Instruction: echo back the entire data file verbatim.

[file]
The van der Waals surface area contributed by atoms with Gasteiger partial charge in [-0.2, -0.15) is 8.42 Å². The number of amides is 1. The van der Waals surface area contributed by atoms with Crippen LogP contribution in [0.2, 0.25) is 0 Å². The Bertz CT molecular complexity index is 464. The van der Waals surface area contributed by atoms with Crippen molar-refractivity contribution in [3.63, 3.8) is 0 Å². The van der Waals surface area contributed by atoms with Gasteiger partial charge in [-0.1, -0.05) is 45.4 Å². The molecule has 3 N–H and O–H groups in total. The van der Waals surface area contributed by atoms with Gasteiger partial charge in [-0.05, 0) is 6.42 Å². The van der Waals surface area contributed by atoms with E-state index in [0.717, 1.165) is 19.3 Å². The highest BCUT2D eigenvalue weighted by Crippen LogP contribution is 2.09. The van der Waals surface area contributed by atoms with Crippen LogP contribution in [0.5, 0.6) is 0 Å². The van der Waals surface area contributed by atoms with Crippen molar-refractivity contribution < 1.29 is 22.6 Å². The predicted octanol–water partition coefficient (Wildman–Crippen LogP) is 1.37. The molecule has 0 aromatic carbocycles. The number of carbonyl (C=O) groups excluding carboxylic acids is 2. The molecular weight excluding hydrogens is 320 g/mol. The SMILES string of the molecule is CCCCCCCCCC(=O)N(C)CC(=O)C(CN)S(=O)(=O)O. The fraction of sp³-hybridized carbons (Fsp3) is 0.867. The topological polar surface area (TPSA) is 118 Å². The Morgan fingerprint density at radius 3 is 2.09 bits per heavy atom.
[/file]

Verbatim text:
The van der Waals surface area contributed by atoms with Gasteiger partial charge in [-0.2, -0.15) is 8.42 Å². The number of amides is 1. The van der Waals surface area contributed by atoms with Crippen LogP contribution in [0.2, 0.25) is 0 Å². The Bertz CT molecular complexity index is 464. The van der Waals surface area contributed by atoms with Crippen molar-refractivity contribution in [3.63, 3.8) is 0 Å². The van der Waals surface area contributed by atoms with Gasteiger partial charge in [-0.1, -0.05) is 45.4 Å². The molecule has 3 N–H and O–H groups in total. The van der Waals surface area contributed by atoms with Gasteiger partial charge in [-0.05, 0) is 6.42 Å². The van der Waals surface area contributed by atoms with E-state index in [0.717, 1.165) is 19.3 Å². The highest BCUT2D eigenvalue weighted by Crippen LogP contribution is 2.09. The van der Waals surface area contributed by atoms with Crippen LogP contribution in [0.5, 0.6) is 0 Å². The van der Waals surface area contributed by atoms with Crippen molar-refractivity contribution < 1.29 is 22.6 Å². The predicted octanol–water partition coefficient (Wildman–Crippen LogP) is 1.37. The molecule has 0 aromatic carbocycles. The number of carbonyl (C=O) groups excluding carboxylic acids is 2. The molecular weight excluding hydrogens is 320 g/mol. The SMILES string of the molecule is CCCCCCCCCC(=O)N(C)CC(=O)C(CN)S(=O)(=O)O. The fraction of sp³-hybridized carbons (Fsp3) is 0.867. The topological polar surface area (TPSA) is 118 Å². The Morgan fingerprint density at radius 3 is 2.09 bits per heavy atom.